Creating a CV can sometimes seem a little daunting, as for most people a CV isn’t something they create or review daily. We have decided to put a few tips together for those considering editing an old or creating a new CV.
Be consistent with your CV layout – One of the first things people tend to do when they consider a new CV is to edit their old one. Whilst this may seem like a good way to save time, the older CV could have been created some time ago. It’s important to make sure whatever you add to the old CV matches in format and writing style. Take off anything that is no longer relevant in your new job search and make sure the new additions don’t make the CV too long. In an ideal world, if you have time, create a new CV altogether. Be careful using standard templates as you want your CV to stand out, not look the same as three other applicants.
Photo – Whilst it may seem like a good idea to add a photo to your CV, I would personally advise against it. You want the recruiter or hiring manager to focus on your skills and experience. Having a photo on your CV can open you to prejudice or take the attention away from what is important. This is down to personal preference as some people/industries may prefer this. If you do decide on having a photo, make sure it’s a professional one, not a Facebook selfie from your last night out.
Be Specific – Whilst creating your CV, make sure you give specific details on projects, industries, achievements or awards. There is no point having a three page CV where the recruiter or hiring manager can’t decipher what you do, how you do it and what you achieved.
KISS – Keep it simple stupid – Studies show that a recruiter or hiring manager will spend on average 6 seconds scanning a CV to decide if the applicant is a good fit for the role. You want to make sure that your CV provides the key information easily and quickly.
Make sure the following information is easy to decipher and the CV is in a logical order; – Your personal information (Name, location and contact details) – Qualifications (Including the year of graduation and place of study) – Core competencies – Current position (Include responsibilities, achievements and dates)
Here are a couple of other things to keep in mind; – Try to keep a CV short, roughly one or two pages long – Use easy to read fonts. Make sure the font is easy to read and isn’t too big or too small – Content is key, focus on responsibilities and achievements that are relevant – Try not to include anything that could be used in a discriminatory way such as age, religion, possibly even some hobbies. Whilst there is nothing wrong with collecting used stamps or Pokemon cards, I would probably leave this off your CV.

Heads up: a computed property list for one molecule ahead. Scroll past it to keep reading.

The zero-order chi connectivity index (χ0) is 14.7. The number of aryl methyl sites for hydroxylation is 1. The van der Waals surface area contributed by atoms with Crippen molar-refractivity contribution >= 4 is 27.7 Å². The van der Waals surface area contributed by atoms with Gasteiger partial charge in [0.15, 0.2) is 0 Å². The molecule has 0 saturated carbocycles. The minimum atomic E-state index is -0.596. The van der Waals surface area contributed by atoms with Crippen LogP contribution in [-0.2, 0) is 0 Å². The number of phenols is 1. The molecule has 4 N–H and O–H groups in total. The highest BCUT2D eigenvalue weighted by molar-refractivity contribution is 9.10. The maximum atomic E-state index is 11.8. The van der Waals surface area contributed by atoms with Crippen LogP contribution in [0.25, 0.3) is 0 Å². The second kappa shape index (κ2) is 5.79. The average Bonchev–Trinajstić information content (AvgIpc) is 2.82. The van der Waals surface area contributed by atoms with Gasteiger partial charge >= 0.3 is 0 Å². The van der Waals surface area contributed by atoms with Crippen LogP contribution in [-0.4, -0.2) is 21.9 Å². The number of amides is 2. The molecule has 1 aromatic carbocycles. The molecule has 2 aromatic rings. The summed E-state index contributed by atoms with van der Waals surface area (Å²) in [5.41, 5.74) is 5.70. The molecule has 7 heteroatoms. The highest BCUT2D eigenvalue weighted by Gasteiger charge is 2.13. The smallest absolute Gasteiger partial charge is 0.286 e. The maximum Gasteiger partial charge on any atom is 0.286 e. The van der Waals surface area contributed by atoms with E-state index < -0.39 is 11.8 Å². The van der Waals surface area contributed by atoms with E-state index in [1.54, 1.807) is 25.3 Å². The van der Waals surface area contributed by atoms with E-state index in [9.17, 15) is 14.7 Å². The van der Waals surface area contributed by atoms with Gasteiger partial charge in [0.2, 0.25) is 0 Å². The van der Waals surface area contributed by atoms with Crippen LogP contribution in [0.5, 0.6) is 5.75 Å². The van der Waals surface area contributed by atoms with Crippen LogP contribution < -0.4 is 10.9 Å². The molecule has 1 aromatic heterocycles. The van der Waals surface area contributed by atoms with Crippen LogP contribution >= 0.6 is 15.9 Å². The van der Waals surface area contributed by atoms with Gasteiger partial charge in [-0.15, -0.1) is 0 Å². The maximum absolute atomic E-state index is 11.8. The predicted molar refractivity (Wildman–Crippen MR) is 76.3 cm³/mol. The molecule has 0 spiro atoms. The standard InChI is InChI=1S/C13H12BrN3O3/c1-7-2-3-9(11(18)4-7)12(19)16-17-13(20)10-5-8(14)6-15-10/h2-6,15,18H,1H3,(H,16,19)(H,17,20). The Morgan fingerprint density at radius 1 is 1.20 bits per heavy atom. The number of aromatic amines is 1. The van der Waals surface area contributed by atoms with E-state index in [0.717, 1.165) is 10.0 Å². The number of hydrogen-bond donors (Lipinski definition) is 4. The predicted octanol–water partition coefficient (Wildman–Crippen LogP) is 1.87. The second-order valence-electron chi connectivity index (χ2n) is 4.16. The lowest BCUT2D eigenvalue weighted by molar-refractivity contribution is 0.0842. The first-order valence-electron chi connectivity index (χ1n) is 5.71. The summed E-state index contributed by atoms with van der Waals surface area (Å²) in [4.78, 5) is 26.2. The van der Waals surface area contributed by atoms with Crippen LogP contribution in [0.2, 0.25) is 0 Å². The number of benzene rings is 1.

Write a cover letter – Sometimes it may feel impossible to keep your resume to a couple of pages long, however, a cover letter is another good way to add more context to your CV without over-complicating the CV. Use the cover letter to explain the relevance of the information in the CV to the job you are applying for.
Final review – You would think this would go without saying, however, it is critical that you make sure the CV is reviewed several times. Considering you have six seconds to grab the recruiter or hiring manager’s attention, you don’t want them focusing on an obvious grammar and spelling mistake. From experience, I would find myself creating/editing resumes late at night as I have work during the day and children to get to bed. This is the time I’m most likely to make mistakes. Take the time to review your CV the following day with fresh eyes. A second or third set of eyes never hurt either. There are also online services like Grammarly that can help with spelling, grammar and even the tone being used.
The application – Here are a couple of things to consider when placing your application; – Make sure you use a generic email address, and not one you made at secondary school. In most cases, firstname.lastname@example.org won’t look great – Make sure your cover letter matches the role you are applying for – Make sure you are qualified for the role you’re applying for, read the advert and/or job description carefully – Make sure any profile photo associated with your email is professional
Here at Tyler Wren, we review resumes daily and come across both good and bad examples all the time. We can provide you with another set of eyes when reviewing and updating your CV.
When applying to a role directly, you may only get one chance as a rejected CV can stay on their file as a red mark and hinder future opportunities with that company. Make sure you take your time and get any application correct the first time.
If you need any assistance or advice when creating your CV, please reach out to us here at Tyler Wren as we are always happy to help.